Published: November 27, 2007
What makes maps so hypnotic? Is it their endless detail that magically draws a viewer in? Their connection to a moment in history? Their sometimes dazzling beauty? Whatever the connection, discover unexpected new dimensions of these remarkable objects in “Maps: Finding Our Place in the World” at The Field Museum through January 28.
This may be a once-in-a-lifetime opportunity to see more than 130 of the world’s greatest maps: maps from ancient Rome and Babylonia; gorgeous, groundbreaking maps by Leonardo da Vinci and Mercator; maps borrowed from the Vatican, Her Majesty Queen Elizabeth II and the great libraries of the world.
The exhibit features the oldest road map of Britain and the map that drew the first boundaries around a new American nation. Maps that scarcely look like maps at all: mysterious forms carved in wood, landscapes fired on ceramic vessels, navigational charts composed of sticks and shells. Maps made by dreamers like J.R.R. Tolkien and by visionaries like the Internet pioneers.
Viewers will discover how early maps were made, how mapmaking has changed over centuries and see how map technology is being used by scientists today. A series of high-tech displays allow viewers to experience the latest map technologies.
“Maps: Finding Our Place in the World” has been organized by The Field Museum and The Newberry Library. In addition to maps from more than 60 lenders worldwide, it features artifacts from both organizing institutions, including more than 20 rare maps from the Newberry’s collections.
Most people think of maps as useful tools, says James Akerman, director of the Newberry Library’s Hermon Dunlap Smith Center for the History of Cartography. “But maps tell us much more than where a place is or how to get from here to there. They tell us what’s important to the people who made or used them.”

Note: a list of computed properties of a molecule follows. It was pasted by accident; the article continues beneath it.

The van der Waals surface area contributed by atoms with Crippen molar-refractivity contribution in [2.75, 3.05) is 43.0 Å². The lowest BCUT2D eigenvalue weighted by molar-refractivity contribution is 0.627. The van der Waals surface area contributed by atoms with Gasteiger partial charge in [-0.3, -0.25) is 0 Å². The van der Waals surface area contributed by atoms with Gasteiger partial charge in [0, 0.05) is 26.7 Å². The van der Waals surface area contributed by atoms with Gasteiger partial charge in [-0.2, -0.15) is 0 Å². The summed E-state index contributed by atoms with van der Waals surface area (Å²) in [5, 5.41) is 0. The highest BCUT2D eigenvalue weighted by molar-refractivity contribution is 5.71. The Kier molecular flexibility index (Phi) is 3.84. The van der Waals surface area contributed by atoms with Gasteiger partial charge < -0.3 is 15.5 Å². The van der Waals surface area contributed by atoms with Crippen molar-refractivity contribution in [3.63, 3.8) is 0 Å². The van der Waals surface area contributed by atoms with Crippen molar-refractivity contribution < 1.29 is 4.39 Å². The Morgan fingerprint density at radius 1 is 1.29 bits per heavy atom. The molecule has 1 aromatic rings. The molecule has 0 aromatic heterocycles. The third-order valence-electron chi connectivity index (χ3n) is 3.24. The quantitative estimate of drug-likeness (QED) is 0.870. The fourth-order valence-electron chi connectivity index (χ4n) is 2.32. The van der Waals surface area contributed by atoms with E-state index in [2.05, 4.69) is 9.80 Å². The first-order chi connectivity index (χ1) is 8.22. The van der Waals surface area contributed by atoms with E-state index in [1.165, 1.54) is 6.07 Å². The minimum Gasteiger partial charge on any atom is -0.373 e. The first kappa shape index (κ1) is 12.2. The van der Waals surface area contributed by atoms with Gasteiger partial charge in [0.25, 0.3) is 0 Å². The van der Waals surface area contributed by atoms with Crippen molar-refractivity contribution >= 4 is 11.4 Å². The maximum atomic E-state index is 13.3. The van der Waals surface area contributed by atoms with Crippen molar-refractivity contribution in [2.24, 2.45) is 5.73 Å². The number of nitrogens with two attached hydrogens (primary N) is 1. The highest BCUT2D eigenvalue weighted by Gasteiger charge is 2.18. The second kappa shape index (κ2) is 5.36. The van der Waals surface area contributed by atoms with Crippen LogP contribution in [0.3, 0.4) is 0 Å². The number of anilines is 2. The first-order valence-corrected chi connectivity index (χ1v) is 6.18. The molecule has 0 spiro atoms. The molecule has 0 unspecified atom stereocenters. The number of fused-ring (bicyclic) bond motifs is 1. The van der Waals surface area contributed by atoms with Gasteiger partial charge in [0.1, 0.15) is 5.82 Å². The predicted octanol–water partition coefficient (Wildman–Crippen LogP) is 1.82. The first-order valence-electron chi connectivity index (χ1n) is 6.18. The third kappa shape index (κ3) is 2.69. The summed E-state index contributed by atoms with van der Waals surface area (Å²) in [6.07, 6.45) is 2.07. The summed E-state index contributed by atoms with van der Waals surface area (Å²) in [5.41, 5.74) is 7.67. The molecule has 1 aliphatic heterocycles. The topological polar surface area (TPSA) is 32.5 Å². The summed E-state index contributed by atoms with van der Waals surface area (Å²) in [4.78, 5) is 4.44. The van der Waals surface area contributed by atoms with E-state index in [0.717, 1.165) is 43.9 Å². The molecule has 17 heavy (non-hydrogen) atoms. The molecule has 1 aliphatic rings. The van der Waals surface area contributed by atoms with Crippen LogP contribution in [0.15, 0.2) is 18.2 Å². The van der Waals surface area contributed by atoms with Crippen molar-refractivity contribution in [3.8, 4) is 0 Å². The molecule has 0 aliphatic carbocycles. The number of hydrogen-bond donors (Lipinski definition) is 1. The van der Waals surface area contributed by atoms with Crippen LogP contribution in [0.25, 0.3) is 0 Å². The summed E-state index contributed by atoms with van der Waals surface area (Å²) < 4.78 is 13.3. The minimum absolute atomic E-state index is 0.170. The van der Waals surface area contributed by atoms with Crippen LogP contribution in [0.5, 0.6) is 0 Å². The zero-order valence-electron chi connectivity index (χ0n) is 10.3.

For example, he says, in places where river transport was of prime importance, rivers are shown as much wider than they would be if drawn to scale; maps also reveal what is not considered important to the makers and users †such as a map of colonial America that completely ignores large Indian nations.
World maps are equally revealing. In maps that represent religious or traditional views of the world, a sacred place is often at the center, and spiritual or supernatural realms may appear beside geographic locations. Navigational maps, by contrast, may focus on patterns of wind and waves, on coastlines or on measurements of latitude, longitude and angles.
The Congo artist who created the exhibition’s lukasa memory board †a conceptual map of local chiefdoms, history and politics †was concerned as much with secret knowledge of Luba genealogy as with visible places.
An Inuit paddling his kayak along a shoreline in the dark, for example, has more use for a carved object with contours he can feel than for one with carefully drawn lines of latitude and longitude or boundaries drawn precisely to scale.
One basic need addressed by maps is to convey information and knowledge. The exhibition offers many examples of mapmakers developing ways to convey knowledge about the world: visible things, like the newly discovered continents of the Americas or the great city of Tenochtitlan, and things not yet seen, like the roundness of the earth, the realms of the spirit and the geography of fictional lands.
For many, though, the most exciting displays will be those that look to the horizon and glimpse the new generation of mapping technologies. From handheld devices that guide one to the nearest pizza parlor (and even display its menu!) to in-car systems that change a driver’s route to avoid traffic jams, maps are becoming increasingly clever and powerful instruments.
Tickets to “Maps: Finding Our Place in the World” include museum admission and are available at 866-343-5303, www.fieldmuseum.org or at the box office. The museum is at 1400 South Lake Shore Drive.
5 Church Hill Road / Newtown, CT 06470
Mon - Fri / 8:00 am - 5:01 pm